Mokulele Airlines

Mokulele Airlines
Mokulele Airlines
Founded 1998 (as Mokulele Flight Service)
Hubs Honolulu International Airport
Kona International Airport
Fleet size 4
Destinations 5
Parent company Transpac Aviation
Headquarters Honolulu, Hawaii
Shuttle America Embraer 170 operating for Mokulele Airlines

Mokulele Airlines, is an American commuter airline headquartered in Honolulu CDP, City and County of Honolulu, Hawaii.[1] The airline operates scheduled inter-island and charter flights primarily among Hawaii's smaller airports.



The airline was founded in 1998 as Mokulele Flight Service by Rebecca "Kawehi" Inaba, and was the first airline in Hawaii to be founded by a Native Hawaiian woman. In 2005 it was acquired by Boyer Industries LLC, headed by former baggage handler turned entrepreneur William "Bill" Boyer Jr., who became the airline's CEO.[2]

In September 2006, the airline announced that it had reached an agreement with Mesa Air Group and its go! division, whereby Mokulele would operate Cessna Grand Caravan aircraft to Kapalua, Molokai, and Lanai under the name go!Express. Service began with flights from Kapalua to Honolulu, Kahului, and Kona on April 17, 2007.[3][4] Service began for flights to Molokai on July 21, 2007 and flights to Lanai on October 6, 2007.

In January 2008, the airline reached an agreement with Aloha Airlines to provide cargo service to Molokai, Lanai, and Kapalua under the name Aloha Cargo Express beginning in April using a Cessna 208 Cargomaster.[5] Following Aloha's March 2008 bankruptcy, Boyer indicated that he had an agreement with Aloha CEO David Banmiller to work with the buyer of Aloha's cargo operations to continue the Mokulele-Aloha contract. Boyer also stated that the airline would go ahead with cargo operations under its own name, Mokulele Air Cargo.[6]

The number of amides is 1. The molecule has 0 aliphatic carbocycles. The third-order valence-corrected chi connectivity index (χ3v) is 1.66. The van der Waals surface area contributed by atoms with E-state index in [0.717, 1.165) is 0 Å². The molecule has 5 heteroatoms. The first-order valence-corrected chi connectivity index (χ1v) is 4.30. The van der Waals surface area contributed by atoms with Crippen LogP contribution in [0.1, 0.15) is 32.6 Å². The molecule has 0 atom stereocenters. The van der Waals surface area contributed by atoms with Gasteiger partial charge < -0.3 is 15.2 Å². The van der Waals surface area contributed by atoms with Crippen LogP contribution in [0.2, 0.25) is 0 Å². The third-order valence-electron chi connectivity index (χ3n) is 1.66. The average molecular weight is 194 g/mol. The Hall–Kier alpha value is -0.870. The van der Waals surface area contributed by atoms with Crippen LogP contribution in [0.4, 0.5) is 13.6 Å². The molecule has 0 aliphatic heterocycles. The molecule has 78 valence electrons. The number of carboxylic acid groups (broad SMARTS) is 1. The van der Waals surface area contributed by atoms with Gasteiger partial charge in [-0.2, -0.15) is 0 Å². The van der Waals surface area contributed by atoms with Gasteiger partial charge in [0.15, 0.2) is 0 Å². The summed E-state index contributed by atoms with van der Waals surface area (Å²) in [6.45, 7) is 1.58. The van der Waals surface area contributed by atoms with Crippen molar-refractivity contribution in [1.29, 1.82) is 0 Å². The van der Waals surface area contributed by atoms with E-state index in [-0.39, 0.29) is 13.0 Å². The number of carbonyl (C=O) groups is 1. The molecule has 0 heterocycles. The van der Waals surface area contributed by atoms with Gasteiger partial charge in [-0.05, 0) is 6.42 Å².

In October 2008, Mokulele announced that it had reached an agreement with Republic Airways Holdings to provide inter-island jet service. On November 19, Republic's Shuttle America began operating two Embraer 170 aircraft on flights between Honolulu, Lihue, and Kona under the Mokulele name, with additional aircraft and destinations to be added in 2009.[7] As a result of Mokulele's entrance into markets that complete directly with go!, that airline later announced that it would end the go!Express agreement with Mokulele in April 2009.[8]

In December 2008, Mokulele Airlines announced partnerships with two larger North American airlines. The first, with Alaska Airlines, will allow members of Alaska's Mileage Plan frequent flyer program to earn and redeem miles on Mokulele flights, with a code-sharing agreement hoped for in early 2009.[9] The second, with WestJet Airlines, will provide access to Mokulele's inter-island flights to WestJet's customers, including sightseeing air tours. Each airline will promote the other on their respective websites.[10]

After running into financial difficulties earlier in the year, the airline announced in March 2009 that Republic had taken a 50% stake in the company. Boyer relinquished the CEO position to Republic vice president Scott Durgin, moving to head the airline's sales and marketing efforts. Republic also assumed control of the Cessna Grand Caravan aircraft operated by Mokulele.[11] A few days later, Mesa announced that the change of CEO allows the airline to terminate its agreement with Mokulele early, and would terminate the agreement effective March 24, 2009 and nullifying Mokulele agreement to operate Caravans as "go! express." [12]